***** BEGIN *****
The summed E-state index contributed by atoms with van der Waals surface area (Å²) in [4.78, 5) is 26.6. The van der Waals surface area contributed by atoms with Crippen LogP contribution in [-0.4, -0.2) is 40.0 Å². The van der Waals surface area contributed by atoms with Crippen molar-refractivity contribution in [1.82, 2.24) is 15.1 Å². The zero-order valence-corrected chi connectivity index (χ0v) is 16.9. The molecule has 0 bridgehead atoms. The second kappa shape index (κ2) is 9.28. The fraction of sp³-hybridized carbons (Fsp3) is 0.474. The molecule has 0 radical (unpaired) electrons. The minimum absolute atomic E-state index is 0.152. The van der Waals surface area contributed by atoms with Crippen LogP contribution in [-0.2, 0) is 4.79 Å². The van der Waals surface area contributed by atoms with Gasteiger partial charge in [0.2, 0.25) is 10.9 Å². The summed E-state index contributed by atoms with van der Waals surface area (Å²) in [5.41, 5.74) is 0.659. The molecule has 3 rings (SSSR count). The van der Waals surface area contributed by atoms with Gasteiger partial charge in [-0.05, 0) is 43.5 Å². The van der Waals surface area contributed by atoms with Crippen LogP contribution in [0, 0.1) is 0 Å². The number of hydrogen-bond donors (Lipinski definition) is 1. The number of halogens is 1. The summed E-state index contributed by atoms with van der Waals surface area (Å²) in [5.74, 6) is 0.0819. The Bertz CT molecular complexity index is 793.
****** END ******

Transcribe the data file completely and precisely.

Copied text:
The summed E-state index contributed by atoms with van der Waals surface area (Å²) in [4.78, 5) is 26.6. The van der Waals surface area contributed by atoms with Crippen LogP contribution in [-0.4, -0.2) is 40.0 Å². The van der Waals surface area contributed by atoms with Crippen molar-refractivity contribution in [1.82, 2.24) is 15.1 Å². The zero-order valence-corrected chi connectivity index (χ0v) is 16.9. The molecule has 0 bridgehead atoms. The second kappa shape index (κ2) is 9.28. The fraction of sp³-hybridized carbons (Fsp3) is 0.474. The molecule has 0 radical (unpaired) electrons. The minimum absolute atomic E-state index is 0.152. The van der Waals surface area contributed by atoms with Crippen LogP contribution in [-0.2, 0) is 4.79 Å². The van der Waals surface area contributed by atoms with Gasteiger partial charge in [0.2, 0.25) is 10.9 Å². The summed E-state index contributed by atoms with van der Waals surface area (Å²) in [5.41, 5.74) is 0.659. The molecule has 3 rings (SSSR count). The van der Waals surface area contributed by atoms with Gasteiger partial charge in [-0.05, 0) is 43.5 Å². The van der Waals surface area contributed by atoms with Crippen LogP contribution in [0, 0.1) is 0 Å². The number of hydrogen-bond donors (Lipinski definition) is 1. The number of halogens is 1. The summed E-state index contributed by atoms with van der Waals surface area (Å²) in [5.74, 6) is 0.0819. The Bertz CT molecular complexity index is 793.